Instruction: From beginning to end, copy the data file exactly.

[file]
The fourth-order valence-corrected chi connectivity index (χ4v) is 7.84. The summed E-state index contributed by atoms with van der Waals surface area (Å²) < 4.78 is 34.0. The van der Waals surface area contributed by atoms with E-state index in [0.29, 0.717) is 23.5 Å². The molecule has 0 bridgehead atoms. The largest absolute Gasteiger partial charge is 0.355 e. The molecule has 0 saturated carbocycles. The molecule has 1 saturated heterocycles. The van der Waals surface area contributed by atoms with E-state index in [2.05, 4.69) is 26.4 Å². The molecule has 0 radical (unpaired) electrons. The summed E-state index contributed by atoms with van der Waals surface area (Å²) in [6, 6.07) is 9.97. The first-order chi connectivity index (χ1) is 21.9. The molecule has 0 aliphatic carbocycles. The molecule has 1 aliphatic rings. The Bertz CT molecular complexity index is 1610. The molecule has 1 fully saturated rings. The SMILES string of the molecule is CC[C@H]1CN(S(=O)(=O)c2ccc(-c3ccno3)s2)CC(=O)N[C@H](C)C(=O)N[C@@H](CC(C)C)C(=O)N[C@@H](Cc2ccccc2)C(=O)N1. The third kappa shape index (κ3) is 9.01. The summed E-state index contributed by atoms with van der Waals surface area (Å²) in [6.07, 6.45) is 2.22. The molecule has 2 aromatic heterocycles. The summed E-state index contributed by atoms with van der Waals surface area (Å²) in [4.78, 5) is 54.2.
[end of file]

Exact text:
The fourth-order valence-corrected chi connectivity index (χ4v) is 7.84. The summed E-state index contributed by atoms with van der Waals surface area (Å²) < 4.78 is 34.0. The van der Waals surface area contributed by atoms with E-state index in [0.29, 0.717) is 23.5 Å². The molecule has 0 bridgehead atoms. The largest absolute Gasteiger partial charge is 0.355 e. The molecule has 0 saturated carbocycles. The molecule has 1 saturated heterocycles. The van der Waals surface area contributed by atoms with E-state index in [2.05, 4.69) is 26.4 Å². The molecule has 0 radical (unpaired) electrons. The summed E-state index contributed by atoms with van der Waals surface area (Å²) in [6, 6.07) is 9.97. The first-order chi connectivity index (χ1) is 21.9. The molecule has 0 aliphatic carbocycles. The molecule has 1 aliphatic rings. The Bertz CT molecular complexity index is 1610. The molecule has 1 fully saturated rings. The SMILES string of the molecule is CC[C@H]1CN(S(=O)(=O)c2ccc(-c3ccno3)s2)CC(=O)N[C@H](C)C(=O)N[C@@H](CC(C)C)C(=O)N[C@@H](Cc2ccccc2)C(=O)N1. The third kappa shape index (κ3) is 9.01. The summed E-state index contributed by atoms with van der Waals surface area (Å²) in [6.07, 6.45) is 2.22. The molecule has 2 aromatic heterocycles. The summed E-state index contributed by atoms with van der Waals surface area (Å²) in [4.78, 5) is 54.2.